We fully recognise the importance and significance of the undertaking which was given by the Advocate-General on 24 November 2006. We cannot refrain from commenting, however, that it is unfortunate that the urgency of the situation was apparently only appreciated so late in the day and only in response to direct questioning from the Court. The undertaking was as to when the consultation document would be published. That was realistically as much as could be expected but it was obvious then that there was some way to go before any amending legislation could be in place. That is confirmed by the timetable envisaged in the consultation paper which has now been published. It is accepted by the Government that there will be no amending legislation before the Scottish parliamentary election in May 2007. We fully understand why the Government does not at this stage wish to rush forward with amending legislation but the fact remains that the Scottish parliamentary election in May 2007 will take place in a manner which is not Convention-compliant.
 Having regard to all the circumstances of the case, we have come to the view that the Court should not merely observe that section 3(1) of the 1983 Act is incompatible with the Convention but should make a formal declaration of incompatibility to that effect.”
The position then is clear
1. Scottish elections are subject to the Hirst ruling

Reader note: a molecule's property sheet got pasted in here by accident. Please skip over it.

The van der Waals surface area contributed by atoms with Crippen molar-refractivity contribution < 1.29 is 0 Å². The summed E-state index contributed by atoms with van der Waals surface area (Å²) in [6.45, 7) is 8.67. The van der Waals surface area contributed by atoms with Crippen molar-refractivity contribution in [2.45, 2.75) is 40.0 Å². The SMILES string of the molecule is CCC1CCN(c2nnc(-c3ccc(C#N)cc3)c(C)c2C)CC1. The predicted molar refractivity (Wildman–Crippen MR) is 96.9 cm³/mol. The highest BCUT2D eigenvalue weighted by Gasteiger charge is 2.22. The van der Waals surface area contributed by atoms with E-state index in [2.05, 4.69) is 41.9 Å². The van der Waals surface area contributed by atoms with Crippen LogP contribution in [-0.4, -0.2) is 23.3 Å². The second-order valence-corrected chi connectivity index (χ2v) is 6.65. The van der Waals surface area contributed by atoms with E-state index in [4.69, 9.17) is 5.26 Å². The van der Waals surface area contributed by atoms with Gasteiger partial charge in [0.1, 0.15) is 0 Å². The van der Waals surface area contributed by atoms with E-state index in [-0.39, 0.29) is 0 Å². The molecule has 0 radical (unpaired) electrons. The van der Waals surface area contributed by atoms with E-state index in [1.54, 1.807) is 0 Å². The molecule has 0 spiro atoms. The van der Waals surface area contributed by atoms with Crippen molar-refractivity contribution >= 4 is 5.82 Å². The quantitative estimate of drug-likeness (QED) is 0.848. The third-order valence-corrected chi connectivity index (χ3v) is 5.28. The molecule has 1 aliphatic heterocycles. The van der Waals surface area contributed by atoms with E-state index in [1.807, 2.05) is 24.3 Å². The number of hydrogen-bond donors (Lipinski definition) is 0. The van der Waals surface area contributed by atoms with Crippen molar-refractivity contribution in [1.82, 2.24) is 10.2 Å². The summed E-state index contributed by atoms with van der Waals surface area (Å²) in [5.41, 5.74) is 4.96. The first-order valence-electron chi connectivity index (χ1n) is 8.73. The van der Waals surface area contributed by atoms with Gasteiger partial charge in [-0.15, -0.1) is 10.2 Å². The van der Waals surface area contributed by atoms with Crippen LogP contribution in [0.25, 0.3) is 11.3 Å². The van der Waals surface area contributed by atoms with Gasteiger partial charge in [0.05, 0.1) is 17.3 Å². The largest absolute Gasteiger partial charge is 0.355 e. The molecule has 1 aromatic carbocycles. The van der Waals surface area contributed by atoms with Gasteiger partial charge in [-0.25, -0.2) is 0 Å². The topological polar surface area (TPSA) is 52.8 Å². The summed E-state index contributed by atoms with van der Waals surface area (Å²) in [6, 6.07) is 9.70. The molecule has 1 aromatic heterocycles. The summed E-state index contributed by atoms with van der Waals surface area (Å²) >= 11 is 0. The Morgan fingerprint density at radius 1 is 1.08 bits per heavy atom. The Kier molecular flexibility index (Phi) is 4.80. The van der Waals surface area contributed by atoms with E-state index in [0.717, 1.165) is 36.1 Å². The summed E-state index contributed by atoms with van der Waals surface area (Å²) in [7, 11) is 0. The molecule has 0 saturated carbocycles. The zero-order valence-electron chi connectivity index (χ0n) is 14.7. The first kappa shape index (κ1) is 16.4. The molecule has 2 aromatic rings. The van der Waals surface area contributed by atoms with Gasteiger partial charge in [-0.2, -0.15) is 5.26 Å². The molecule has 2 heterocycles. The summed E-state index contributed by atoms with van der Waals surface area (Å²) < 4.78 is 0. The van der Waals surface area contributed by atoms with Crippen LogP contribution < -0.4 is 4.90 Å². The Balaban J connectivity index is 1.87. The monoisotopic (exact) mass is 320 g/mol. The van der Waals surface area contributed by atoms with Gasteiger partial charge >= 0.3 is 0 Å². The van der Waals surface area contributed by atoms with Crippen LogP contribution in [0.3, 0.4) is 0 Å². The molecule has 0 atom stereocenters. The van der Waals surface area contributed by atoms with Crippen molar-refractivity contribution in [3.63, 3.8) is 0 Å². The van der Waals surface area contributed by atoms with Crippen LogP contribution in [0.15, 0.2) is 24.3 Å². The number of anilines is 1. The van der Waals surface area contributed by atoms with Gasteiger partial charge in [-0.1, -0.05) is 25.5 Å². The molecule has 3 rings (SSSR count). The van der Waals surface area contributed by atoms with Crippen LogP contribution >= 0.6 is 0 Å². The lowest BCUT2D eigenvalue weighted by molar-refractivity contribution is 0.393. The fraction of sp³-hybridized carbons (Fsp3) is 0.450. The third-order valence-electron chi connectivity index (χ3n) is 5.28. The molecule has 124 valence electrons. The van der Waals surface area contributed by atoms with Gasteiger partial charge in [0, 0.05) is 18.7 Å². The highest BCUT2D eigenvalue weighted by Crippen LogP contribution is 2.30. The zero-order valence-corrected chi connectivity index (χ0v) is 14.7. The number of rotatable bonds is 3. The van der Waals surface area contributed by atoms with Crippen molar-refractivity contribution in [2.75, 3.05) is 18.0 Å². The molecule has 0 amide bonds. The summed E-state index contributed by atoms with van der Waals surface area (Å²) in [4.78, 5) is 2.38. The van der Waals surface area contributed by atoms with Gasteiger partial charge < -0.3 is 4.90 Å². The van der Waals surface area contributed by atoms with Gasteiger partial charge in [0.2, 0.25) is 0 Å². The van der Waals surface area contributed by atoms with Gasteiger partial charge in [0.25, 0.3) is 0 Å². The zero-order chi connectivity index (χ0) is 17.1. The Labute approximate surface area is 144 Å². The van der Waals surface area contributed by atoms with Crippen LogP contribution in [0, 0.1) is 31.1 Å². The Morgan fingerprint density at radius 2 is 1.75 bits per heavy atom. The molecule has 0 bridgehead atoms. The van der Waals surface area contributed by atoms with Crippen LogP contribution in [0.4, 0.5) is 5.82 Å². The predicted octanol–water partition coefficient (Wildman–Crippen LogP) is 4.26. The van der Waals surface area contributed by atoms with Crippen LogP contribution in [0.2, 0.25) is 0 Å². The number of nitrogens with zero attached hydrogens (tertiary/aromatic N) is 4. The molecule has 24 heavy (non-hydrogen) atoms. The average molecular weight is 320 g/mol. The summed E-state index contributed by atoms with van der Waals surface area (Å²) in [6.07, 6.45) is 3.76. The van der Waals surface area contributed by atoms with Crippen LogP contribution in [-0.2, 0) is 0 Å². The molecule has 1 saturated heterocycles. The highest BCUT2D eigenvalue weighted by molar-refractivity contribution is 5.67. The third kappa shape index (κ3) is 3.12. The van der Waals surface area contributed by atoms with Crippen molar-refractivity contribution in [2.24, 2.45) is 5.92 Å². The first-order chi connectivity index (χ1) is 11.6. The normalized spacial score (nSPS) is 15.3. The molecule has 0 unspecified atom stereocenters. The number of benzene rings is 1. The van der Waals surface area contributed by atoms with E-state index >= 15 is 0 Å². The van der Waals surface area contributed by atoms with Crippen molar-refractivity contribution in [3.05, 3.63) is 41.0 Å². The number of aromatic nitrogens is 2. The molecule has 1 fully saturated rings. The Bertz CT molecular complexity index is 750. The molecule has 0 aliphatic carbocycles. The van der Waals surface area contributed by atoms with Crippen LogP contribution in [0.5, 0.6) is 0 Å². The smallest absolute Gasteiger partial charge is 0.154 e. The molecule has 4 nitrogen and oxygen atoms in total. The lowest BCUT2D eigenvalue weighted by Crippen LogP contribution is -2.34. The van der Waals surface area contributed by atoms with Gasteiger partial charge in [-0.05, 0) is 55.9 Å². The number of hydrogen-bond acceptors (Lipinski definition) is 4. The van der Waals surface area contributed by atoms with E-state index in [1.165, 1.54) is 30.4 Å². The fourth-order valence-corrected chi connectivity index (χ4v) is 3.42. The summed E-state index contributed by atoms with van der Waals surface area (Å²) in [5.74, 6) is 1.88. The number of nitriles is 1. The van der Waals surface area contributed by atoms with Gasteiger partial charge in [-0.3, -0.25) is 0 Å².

2. The government was told this in an appellate decision more than 4 years ago.
3. The court 4 years ago declared that all elections thereafter would be operating in manner that did not comply with the ECHR until the prisoner voting blanket ban was lifted.
4. The UK government has ignored a declaration of incompatibility issued by an appellate division of the Scottish civil courts.
5. The UK government has not given any explanation for its failure to respond to this declaration of incompatibility.
6. The UK government ministers (and the gullible journalists briefed by them) appear either to be wilfully ignoring this case, or do not know this case exists – despite it being fully published, and referred to in later material.
To then ridicule the suggestion that there may be compensation payable to prisoners denied their right to vote – because the Uk government has failed to respond over this four year period – seems naive. Especially when such actions were threatened 4 years ago in the immediate aftermath of the decision that the election was not convention compliant, when the government – arguably – had not had time to act. That excuse does not wash four years after a declarator of incompatibility.
So rather than run spurious arguments to pretend Scottish elections don’t need to be exercised in a manner that is Convention compliant, and as the matter has already been decided by the appeal court in Scotland, perhaps the UK government should turn its attention to remedying the deficiency in the system.
And if our journalists did a bit of basic research they would know that a government line fed to them was cobblers. But then that would involve journalists engaging with the law in an active intelligent way – and we can’t have that now. Of course if anyone wants to bring the attention of the BBC political journalists to Smith v Scott to allow them to ask sensible informed questions of government ministers that are making stupid points and running spurious arguments you would of course be doing the country a service. I won’t hold my breath though.